From the December 2022 issue of Car and Driver.
Automotive hooliganism is in the news. A spectator died during a street take-over in Kansas City, Missouri. Folks keep crashing Challengers into the newly opened Sixth Street Bridge in Los Angeles. Someone wrecked on a popular canyon road—which happens every weekend, but not always with media coverage.
Just because it’s in the news doesn’t mean it’s new. A paper in Reading, Pennsylvania, reported that Harry Laird and Joseph Wells were disciplined for street racing on January 22. In 1879. The men were told to keep their horses to a walk. In a 1966 police sting in Los Angeles, the cops arrested 66 racers and impounded 29 cars, many of which were “unmistakably modified for racing.” Brock Yates famously covered Detroit’s street-racing scene for Car and Driver in the 1970s, and while the kids in the ’80s and ’90s had to work harder to spin the tires on their Malaise Era hand-me-downs, there was no shortage of concerned think pieces about the dangers of unsanctioned matchups. The news stories came fast and furious in the aughts and continue to the present day.
Which leaves me wondering: Why, with more than 100 years of the street-racing “scourge” (as the Vancouver Sun declared it in 2003), do we have so few places to race and do donuts? Newspapers listing arrests and police figures have also published stories suggesting that more racetracks make for fewer street shenanigans.
“A lot of these kids who attend the takeovers are just looking for something to do,” says Donald Galaz, an active member of the Brotherhood of Street Racers, started by the famed “Big Willie” Robinson in the 1960s to stem racial violence and automotive chaos in Los Angeles through legal and organized racing. Galaz points out that racers are educated in automotive work. “They’re modifying and building their own cars,” he says, and he thinks those are useful skills for the community. He’s worried that no one is giving them a place to work and race. “Instead, the city just beats them from one town to another.”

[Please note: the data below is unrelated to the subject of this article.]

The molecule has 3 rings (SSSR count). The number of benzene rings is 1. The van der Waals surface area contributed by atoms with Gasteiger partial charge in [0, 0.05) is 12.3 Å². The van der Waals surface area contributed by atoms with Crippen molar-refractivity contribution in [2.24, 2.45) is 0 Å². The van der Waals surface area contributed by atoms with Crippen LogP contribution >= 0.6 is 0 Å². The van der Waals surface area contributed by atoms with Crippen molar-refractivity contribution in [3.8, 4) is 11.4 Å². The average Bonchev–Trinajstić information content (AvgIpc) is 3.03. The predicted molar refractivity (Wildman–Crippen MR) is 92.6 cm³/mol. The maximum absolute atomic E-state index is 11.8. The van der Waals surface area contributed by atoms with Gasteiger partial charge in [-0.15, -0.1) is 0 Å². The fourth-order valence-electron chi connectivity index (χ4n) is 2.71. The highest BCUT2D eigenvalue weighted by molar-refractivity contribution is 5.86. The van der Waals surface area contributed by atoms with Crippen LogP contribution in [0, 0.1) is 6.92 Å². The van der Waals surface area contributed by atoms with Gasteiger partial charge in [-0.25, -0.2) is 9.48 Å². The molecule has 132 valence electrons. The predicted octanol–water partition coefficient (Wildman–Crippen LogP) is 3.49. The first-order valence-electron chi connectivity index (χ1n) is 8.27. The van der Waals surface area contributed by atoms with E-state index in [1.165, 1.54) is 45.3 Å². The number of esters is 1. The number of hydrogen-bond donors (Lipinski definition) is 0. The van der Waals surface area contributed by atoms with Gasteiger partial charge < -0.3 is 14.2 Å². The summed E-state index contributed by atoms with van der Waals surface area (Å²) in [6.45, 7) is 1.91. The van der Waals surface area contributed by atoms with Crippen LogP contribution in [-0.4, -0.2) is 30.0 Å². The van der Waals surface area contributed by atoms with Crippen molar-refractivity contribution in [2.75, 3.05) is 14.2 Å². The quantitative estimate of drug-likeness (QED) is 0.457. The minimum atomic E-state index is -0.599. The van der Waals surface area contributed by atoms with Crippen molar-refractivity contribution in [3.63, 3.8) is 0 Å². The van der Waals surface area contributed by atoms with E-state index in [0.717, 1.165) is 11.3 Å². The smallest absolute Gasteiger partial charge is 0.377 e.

Local tracks have a record of success. Both police and politicians admit that during the heyday of the brotherhood and its Terminal Island drag strip, there was a measurable decline in street mayhem. “They told us it went down by 70, 75 percent back then,” Galaz says. He’s hoping to revive Brotherhood Raceway, either on Terminal Island or elsewhere in the San Pedro and Long Beach area, but is having trouble getting city councils to consider his proposals. “They say, ‘L.A. has a track,’ in Irwindale.” Which is true, but Irwindale is a good two-hour drive from Long Beach, and what’s more, it’s just been sold, so there’s a high likelihood it will join the growing list of defunct tracks nationwide.
“If I wanted to play basketball after work or after school, I could easily find a place to do that,” says Bay Area stunt driver Mathew Jensen. “Drifters and racers don’t really have that.” These days Jensen has access to private properties and racetracks, but most people don’t. “It doesn’t even need to be a track, just an empty parking lot with some safety barriers where we won’t get in trouble,” he says.
Elyse Morales, who runs a professional timing and scoring company, would love to get folks from the L.A. area to go to the monthly drag events and open drift days at Willow Springs Raceway in Rosamond, but she acknowledges how expensive and time consuming it can be to travel the roughly 90 miles to the high desert. “We need more tracks,” Morales says. “There’s enough interest to support it.” More tracks? Providing a place to race isn’t a new idea. But if local governments would make it happen, then that would be newsworthy.
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